I'm against the basic income movement when it hits its stride in 2034, though honestly, it's just because I'm jealous. I'm working two jobs now, and my wife does too. We've got an eight-year olddaughter. And we watch the news while this fresh-faced little artist-brat talks about how much easier it would be for him if he didn't have to work to earn his keep. Says his work is 'culturally valuable" because his practice is, and name-drops a bunch of famous Aussie bands who would never have even gotten off the ground in the current economic climate, then I turn the television off because I don't want to listen to his drivel anymore. He has no right to ask for anything.  I read an article on how the working class would benefit from payments too. The writer mentions something about Russell's "Praise of Idleness', but I haven't read it. Never will. I've got no time for idleness, and no great love for artists either. They've all died off in ten years anyway. Most of our new media comes from overseas.

The government announces policies to stimulate our local artists. It's the middle forties, maybe 2046? I'm still against it, but at least they want to keep it practical: art to decorate the streets, writing to celebrate our achievements, video games and television shows to bring the kids up right. I do wish that we were more like that when Marianne was younger. Now she's twenty, almost twenty-one, and seems to be making the same mistakes that I did. She wants to be a holo-novelist or something. I destroyed my printed albums in a burst of self-loathing several years ago. The rest stagnates in the cobwebbed parts of Spotify and YouTube. Life goes on.

My daughter never does become a holo-novelist, but by 2061 she does get steady work proof-reading AI-written holo-manuals. I'm proud of her, but jealous too.  I wish I'd thought to get a job in the creative industries. But she helps to pay my bills through my retirement and her mother's too, so I can't hold anything against her. She tells us she's dissatisfied with her work. That it wasn't what she wanted, and she wished she could be doing something more creative. I tell her to be thankful for the life she's got, but she tells me that I just don't understand. So I show her my old YouTube video. It's at 300 views now:15 likes, 4 dislikes, and 1 new comment: "what happened to this band?'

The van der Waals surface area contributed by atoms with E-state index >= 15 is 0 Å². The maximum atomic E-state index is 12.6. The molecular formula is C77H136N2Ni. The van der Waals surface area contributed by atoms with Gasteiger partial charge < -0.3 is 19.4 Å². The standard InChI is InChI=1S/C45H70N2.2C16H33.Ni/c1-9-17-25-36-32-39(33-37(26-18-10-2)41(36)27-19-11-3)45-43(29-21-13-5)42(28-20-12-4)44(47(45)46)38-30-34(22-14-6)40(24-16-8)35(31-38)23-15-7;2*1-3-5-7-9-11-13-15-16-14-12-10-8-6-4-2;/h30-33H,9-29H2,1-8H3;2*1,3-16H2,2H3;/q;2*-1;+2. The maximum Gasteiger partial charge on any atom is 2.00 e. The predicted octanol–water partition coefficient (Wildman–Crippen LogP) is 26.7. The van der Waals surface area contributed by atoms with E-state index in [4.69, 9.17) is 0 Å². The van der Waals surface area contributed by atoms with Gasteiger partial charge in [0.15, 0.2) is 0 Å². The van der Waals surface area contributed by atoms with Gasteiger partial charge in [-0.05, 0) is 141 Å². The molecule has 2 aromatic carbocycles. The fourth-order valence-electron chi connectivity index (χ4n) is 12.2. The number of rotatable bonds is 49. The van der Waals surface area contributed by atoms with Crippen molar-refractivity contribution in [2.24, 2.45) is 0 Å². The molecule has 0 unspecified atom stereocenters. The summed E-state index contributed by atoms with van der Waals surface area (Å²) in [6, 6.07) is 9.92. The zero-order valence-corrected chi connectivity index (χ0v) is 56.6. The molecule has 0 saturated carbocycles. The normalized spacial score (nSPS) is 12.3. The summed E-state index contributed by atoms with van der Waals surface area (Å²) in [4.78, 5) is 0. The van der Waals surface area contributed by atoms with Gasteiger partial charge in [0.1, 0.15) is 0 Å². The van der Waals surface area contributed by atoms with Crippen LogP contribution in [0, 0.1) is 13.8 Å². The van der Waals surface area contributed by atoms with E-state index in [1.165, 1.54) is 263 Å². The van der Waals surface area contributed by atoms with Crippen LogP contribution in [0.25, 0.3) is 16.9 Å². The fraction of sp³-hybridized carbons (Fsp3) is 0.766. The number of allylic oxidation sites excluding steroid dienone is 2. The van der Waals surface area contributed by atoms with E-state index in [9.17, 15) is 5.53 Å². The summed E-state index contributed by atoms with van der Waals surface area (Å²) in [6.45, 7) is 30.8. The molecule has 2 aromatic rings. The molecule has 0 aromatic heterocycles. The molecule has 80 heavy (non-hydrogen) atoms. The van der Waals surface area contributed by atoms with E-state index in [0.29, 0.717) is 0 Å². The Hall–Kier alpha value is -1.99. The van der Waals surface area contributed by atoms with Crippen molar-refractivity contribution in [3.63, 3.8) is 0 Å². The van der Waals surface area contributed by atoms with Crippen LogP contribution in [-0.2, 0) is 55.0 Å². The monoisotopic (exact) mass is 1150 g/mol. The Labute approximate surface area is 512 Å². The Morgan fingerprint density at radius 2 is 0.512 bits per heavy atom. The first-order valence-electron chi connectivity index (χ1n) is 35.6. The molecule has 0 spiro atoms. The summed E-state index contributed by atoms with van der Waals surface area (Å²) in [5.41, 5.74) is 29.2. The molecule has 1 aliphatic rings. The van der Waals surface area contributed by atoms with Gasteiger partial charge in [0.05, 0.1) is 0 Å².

She watches it and laughs at it immediately.

'This is super-cringe," she says.

I blush, but then she laughs again:

'Aw, you look so sweet though," she says.

And I think she's right. I'm awkward, but I'm earnest, and it's obvious I really care about my music.

'I wish you'd told me you used to be an artist," my daughter says.

'Tried to be an artist," I reply, and close the video.

'You were more of one than me," she says. 'I just proof-read holo-manuals."

Then she frowns.

'I wish you'd told me," she repeats. 'I really wish you'd told me."

I don't reply. I don't know what to say. By 2069 she works part-time, but mostly lives off savings, and is working on her second novel. Her debut was loved by almost no-one, but at least it made her happy. She's confident about the future, but she's looking leaner lately. I don't know if I'm proud of her or I'm feeling like I've ruined her. Either way, I will regret the things I've done.

The year is 2016. We're waiting outside the location for our final shot. The hardcore band is nowhere in sight. I'm feeling optimistic until Jezebel messages. She says she has a chest infection, but I'm fairly surethat only means she doesn't want to help me.I message back through gritted teeth to tell her it's okay, and I never hear another word from her again. She deletes me from her Facebook six months later.

'Maybe we should pack it up," the hipster says. 'I've got time off in a couple of weeks, we could find another place and shoot again?"

I don't say anything, but I feel a raindrop hit my collar. I look down at the ground and sigh.

'Let's go and get a beer or something," I suggest.

We barely pack our stuff into the car before it pours.


Maddison Stoff's book For We Are Young and Free will be out in 2017 from Dostoyevsky Wannabe